Legend says after people heard he drowned, they were greatly dismayed. Fishermen raced to the spot in their boats to search for his body. Unable to find his body, people threw zongzi (aka Chinese tamales), lotus-leaf wrapped parcels of cooked rice into the river, hoping to tempt fish away from eating his body, as well as to bargain for his life with a dragon that lived in the river. Villages also trawled the waters looking for Qu Yuan’s body, making a massive din in a bid to scare away fish. Today, teak rowboats holding up to 20 peddlers, a drummer, and a tiller are rigged with flamboyant dragon regalia and race in competitions to commemorate the villagers’ original search for the patriot’s body. Since then, people started to commemorate Qu Yuan through dragon boat races, eating zongzi and other activities, on the anniversary of his death, the 5th of the fifth month.
Zongzi is the most popular food for the festival. It is usually made of glutinous rice wrapped in bamboo leaves. Fresh bamboo leaves are the best for the wrapping since the taste and smell of the fresh bamboo leaves is part of zongzi.
Today you may see zongzi in different shapes and with a variety of fillings, dependent on individual family traditions, preferences, city of origin, etc.. The most popular shapes are triangular and pyramidal. The fillings include shitake mushroom, taro, chestnut, meat, yolk of egg, etc. The festival is closely associated with zongzi and dragon boat races. More importantly this is also a national patriot festival through commemorating the great patriot poet, Qu Yuan. People are reminded that the importance of loyalty and commitment to the community in the festival."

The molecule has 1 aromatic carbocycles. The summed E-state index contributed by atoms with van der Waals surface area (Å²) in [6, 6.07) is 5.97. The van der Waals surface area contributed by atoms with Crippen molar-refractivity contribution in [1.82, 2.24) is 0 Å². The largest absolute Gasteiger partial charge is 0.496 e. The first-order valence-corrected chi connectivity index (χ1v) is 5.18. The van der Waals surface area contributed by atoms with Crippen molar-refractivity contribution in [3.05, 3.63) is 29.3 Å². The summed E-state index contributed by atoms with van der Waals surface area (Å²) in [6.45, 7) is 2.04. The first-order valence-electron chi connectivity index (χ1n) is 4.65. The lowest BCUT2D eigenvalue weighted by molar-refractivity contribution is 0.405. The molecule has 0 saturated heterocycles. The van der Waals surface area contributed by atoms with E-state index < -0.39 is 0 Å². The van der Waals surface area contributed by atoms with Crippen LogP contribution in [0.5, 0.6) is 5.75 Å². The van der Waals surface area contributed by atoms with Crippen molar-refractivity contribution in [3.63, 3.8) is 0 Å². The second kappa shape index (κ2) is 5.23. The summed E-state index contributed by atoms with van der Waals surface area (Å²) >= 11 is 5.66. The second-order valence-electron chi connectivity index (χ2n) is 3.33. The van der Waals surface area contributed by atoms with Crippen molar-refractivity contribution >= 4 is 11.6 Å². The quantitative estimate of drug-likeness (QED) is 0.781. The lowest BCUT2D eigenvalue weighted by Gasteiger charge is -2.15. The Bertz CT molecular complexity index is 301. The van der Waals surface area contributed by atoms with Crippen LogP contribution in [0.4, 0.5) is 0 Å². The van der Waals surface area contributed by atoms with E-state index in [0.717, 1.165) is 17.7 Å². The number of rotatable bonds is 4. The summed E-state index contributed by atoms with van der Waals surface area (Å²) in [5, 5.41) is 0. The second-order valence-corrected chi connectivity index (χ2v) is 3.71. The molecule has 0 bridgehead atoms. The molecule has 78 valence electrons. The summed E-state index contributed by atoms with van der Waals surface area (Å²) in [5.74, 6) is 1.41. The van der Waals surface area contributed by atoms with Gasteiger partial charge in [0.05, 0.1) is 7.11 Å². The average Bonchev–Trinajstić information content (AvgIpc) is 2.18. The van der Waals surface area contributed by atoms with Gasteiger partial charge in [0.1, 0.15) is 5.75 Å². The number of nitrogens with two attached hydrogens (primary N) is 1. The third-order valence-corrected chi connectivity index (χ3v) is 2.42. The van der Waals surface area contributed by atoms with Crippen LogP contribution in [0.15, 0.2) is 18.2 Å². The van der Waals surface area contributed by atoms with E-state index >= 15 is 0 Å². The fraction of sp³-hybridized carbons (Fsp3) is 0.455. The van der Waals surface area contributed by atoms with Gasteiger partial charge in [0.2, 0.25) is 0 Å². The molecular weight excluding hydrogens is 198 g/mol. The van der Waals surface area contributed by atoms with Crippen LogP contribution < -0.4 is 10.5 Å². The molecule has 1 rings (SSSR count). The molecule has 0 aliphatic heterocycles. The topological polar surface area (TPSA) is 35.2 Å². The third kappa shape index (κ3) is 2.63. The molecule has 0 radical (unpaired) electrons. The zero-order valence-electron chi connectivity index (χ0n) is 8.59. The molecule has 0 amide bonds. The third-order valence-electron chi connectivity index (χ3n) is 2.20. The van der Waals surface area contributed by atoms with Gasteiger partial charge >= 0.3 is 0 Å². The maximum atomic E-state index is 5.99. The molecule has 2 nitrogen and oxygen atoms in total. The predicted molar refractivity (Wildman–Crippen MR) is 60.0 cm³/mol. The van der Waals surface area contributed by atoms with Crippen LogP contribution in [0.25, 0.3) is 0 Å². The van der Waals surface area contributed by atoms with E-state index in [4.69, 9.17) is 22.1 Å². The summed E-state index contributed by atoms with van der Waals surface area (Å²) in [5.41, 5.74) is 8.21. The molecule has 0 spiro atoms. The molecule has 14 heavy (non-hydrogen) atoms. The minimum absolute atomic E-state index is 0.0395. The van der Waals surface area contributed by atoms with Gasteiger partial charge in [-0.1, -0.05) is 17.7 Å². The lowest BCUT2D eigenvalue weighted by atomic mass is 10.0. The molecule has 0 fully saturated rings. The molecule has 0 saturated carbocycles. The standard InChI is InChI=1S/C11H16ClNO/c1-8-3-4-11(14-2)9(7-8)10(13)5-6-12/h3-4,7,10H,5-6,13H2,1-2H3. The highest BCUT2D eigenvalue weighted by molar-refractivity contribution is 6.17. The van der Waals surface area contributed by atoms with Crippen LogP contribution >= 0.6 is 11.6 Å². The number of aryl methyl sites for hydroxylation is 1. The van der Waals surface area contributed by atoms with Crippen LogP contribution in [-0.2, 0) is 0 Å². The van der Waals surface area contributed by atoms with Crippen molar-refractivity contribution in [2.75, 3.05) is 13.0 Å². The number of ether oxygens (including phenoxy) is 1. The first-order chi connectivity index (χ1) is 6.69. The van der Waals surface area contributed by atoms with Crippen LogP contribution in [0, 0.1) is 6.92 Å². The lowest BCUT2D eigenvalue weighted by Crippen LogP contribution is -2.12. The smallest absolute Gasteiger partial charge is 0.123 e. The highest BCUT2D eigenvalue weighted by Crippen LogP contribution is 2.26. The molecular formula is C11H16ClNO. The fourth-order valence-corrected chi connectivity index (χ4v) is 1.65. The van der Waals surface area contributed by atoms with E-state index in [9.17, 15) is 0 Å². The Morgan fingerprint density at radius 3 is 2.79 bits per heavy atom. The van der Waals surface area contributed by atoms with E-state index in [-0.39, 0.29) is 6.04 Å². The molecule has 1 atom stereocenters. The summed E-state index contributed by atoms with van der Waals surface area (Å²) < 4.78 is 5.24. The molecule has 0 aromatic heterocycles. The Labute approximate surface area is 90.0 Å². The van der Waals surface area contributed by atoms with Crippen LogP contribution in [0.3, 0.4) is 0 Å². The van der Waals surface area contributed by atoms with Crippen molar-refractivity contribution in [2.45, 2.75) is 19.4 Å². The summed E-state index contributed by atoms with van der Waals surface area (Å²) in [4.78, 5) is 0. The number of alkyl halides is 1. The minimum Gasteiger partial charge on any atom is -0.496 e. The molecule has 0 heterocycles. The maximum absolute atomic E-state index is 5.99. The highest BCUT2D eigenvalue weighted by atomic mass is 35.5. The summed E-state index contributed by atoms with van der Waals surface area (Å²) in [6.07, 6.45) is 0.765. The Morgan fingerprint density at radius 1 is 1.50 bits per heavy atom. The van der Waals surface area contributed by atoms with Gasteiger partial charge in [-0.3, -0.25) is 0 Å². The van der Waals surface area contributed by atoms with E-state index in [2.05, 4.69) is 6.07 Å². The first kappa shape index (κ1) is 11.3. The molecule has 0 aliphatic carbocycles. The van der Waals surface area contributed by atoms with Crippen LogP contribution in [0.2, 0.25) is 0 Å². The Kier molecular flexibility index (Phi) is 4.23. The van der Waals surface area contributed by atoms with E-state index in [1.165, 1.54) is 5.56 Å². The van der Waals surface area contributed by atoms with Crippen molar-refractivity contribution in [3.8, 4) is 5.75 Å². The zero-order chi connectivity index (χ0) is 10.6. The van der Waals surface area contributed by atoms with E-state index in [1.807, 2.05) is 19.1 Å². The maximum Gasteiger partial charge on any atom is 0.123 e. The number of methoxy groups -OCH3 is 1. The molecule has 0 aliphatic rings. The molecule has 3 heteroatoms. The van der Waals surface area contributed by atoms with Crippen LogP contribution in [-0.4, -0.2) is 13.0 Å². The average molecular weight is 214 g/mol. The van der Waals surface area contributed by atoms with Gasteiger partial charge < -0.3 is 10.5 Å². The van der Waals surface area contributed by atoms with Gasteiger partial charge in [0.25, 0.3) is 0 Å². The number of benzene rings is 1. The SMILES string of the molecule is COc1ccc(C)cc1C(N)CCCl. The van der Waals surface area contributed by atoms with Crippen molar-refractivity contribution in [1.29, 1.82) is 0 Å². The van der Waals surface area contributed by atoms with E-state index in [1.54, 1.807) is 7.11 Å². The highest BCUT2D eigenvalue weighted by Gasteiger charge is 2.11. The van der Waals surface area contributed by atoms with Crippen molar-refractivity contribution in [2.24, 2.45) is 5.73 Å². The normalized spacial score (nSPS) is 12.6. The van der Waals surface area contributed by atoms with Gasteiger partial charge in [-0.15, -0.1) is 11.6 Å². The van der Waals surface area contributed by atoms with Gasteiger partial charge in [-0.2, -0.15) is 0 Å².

note: above content is mostly quoted via various online web sites
Wednesday, June 4, 2008
I always said that I'd give anything edible a try, but wow, this would take some effort (not only chewing itself, but I'd have to try hard to overcome some psychological barriers):
The eating of the ortolan has ethical eating groups baying for blood. First, it is caught with a net in the forest. Taken alive, its eyes are poked out and the bird is put in a small cage. It's then force-fed oats, millet and figs until it has swollen to four times its normal size. Then the bird is drowned alive in fine cognac. Then, it's roasted whole, in an oven at high heat, for six to eight minutes. Once it reaches the table, a napkin is placed over the eater's head. The technique of eating the ortolan is to put the whole bird into the mouth, with only the beak protruding. Here sadism mingles with masochism. The first taste as you crunch on the bird is the brandied flesh and fat. Then, the bitterness of the guts follow and finally, as the tiny, delicate bones are being chewed on, they will lacerate the diner's gums, with the salty taste of the bleeding gums mingling with the richness of the fat and the bitterness of the organs. Chewing the ortolan takes approximately 15 minutes.
– The Connoisseur's Series, The Global Gourmet